Will a new 4K restoration make Richard Kelly’s mind-bending story any clearler?
Not since The Rocky Horror Picture Show can we remember coming across a film as polarising as writer-director Richard Kelly's 2001 debut. A fever dream comprised of teen drama, time paradoxes, superheroes, '80s nostalgia, predestination and a man-sized rabbit, Donnie Darko offers no critical middle-ground; you either embrace its dreamlike structure and apocalyptic philosophising or you don't. In which case you'll and end up observing it all in a state of utter bemusement.
The key difference stems from how you approach the film. Treat it like a puzzle to be solved and you'll merely become frustrated by plot-holes and lapses in logic. But if you stop trying to make sense of it all (just look at the mess Kelly himself gets into with his over-explanatory 'Director's Cut', also featured here alongside the original theatrical release) and focus on the characters instead, you'll be carried along by the film's compelling emotional beats.
Picture: Shot entirely on 800 ASA 35mm stock, Donnie Darko isn't the most visually spectacular film you'll ever see, althoughfor this release Arrow has undertaken an exclusive new 4K restoration with input from both Kelly and his cinematographer. More faithful colour grading than previous home releases still doesn't alter the film's somewhat muted aesthetic, but there's a pleasing uptick in sharpness and clarity to the 2.35:1 imagery.
Picture rating: 4/5
Audio: The DTS-HD MA 5.1 mixes for both cuts are primarily dialogue-driven, but still make frequent, well-judged use of the surrounds for atmospheric effect. However, the best feature remains the music – be it the classic tunes by Echo & the Bunnymen, INXS and Duran Duran or Michael Andrews' menacing atonal score.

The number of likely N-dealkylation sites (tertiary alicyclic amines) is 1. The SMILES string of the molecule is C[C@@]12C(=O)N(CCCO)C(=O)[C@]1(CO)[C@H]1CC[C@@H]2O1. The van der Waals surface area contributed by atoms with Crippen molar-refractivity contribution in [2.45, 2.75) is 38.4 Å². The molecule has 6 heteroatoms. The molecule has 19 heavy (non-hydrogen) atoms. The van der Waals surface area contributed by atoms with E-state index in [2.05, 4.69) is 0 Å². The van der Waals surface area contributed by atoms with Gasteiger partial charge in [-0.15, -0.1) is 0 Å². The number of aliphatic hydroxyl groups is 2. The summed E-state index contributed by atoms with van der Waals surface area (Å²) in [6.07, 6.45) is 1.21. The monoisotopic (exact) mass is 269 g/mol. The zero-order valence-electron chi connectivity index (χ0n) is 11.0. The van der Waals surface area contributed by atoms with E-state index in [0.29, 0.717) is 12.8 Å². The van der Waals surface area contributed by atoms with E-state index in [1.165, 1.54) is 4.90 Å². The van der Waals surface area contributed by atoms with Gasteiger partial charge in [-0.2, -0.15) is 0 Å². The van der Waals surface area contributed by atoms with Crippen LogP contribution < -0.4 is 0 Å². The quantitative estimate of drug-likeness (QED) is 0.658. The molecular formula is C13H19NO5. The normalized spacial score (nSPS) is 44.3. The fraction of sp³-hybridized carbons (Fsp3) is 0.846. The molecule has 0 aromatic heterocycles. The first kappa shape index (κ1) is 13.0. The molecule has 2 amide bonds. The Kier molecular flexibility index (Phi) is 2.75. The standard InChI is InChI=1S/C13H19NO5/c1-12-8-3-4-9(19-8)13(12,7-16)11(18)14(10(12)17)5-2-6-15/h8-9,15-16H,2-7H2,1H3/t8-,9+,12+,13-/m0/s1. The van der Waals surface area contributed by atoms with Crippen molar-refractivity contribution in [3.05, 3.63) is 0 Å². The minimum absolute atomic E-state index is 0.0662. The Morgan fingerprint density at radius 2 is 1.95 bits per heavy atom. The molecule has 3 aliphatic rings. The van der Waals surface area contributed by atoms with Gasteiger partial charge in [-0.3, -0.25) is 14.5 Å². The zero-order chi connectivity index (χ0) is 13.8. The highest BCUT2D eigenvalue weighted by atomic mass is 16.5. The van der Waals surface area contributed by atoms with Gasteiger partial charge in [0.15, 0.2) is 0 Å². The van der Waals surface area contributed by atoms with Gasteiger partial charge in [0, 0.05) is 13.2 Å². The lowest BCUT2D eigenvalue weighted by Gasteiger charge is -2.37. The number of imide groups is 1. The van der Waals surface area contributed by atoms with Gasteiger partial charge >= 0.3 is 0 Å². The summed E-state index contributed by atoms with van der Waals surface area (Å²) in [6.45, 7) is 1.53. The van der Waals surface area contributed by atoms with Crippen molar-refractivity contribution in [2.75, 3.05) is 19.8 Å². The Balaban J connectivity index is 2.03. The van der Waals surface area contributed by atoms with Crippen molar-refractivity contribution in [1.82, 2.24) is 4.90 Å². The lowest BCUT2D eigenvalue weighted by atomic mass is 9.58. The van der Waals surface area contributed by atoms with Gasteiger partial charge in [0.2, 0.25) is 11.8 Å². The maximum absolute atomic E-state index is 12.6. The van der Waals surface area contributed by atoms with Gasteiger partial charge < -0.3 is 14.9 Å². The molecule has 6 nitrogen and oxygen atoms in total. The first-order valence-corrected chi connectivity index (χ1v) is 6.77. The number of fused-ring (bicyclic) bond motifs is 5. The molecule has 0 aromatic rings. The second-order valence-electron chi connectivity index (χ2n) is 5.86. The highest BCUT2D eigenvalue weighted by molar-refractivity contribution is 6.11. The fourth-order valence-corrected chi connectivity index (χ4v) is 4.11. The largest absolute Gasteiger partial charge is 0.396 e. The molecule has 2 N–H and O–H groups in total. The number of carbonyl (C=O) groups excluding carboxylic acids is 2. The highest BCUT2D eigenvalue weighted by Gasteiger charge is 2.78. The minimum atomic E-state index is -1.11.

Audio rating: 4/5
Extras: As well as the two versions of the film, this two-disc set is also loaded with commentaries, featurettes, deleted scenes, trailers and galleries. Our favourites are an 85-minute retrospective Making of… documentary and Kelly's intriguing 1996 short film The Goodbye Place. This limited edition also includes a 92-page book in its deluxe packaging, while the 'regular' Blu-ray comes with a cut-down 20-page version.
Extras rating: 5/5
We say: Undoubtedly the definitive Blu-ray package for this ‘cultiest’ of modern cult movies.
Donnie Darko: Limited Edition, Arrow Video, Region B BD & R2 DVD, £28 Approx
HCC VERDICT: 4/5
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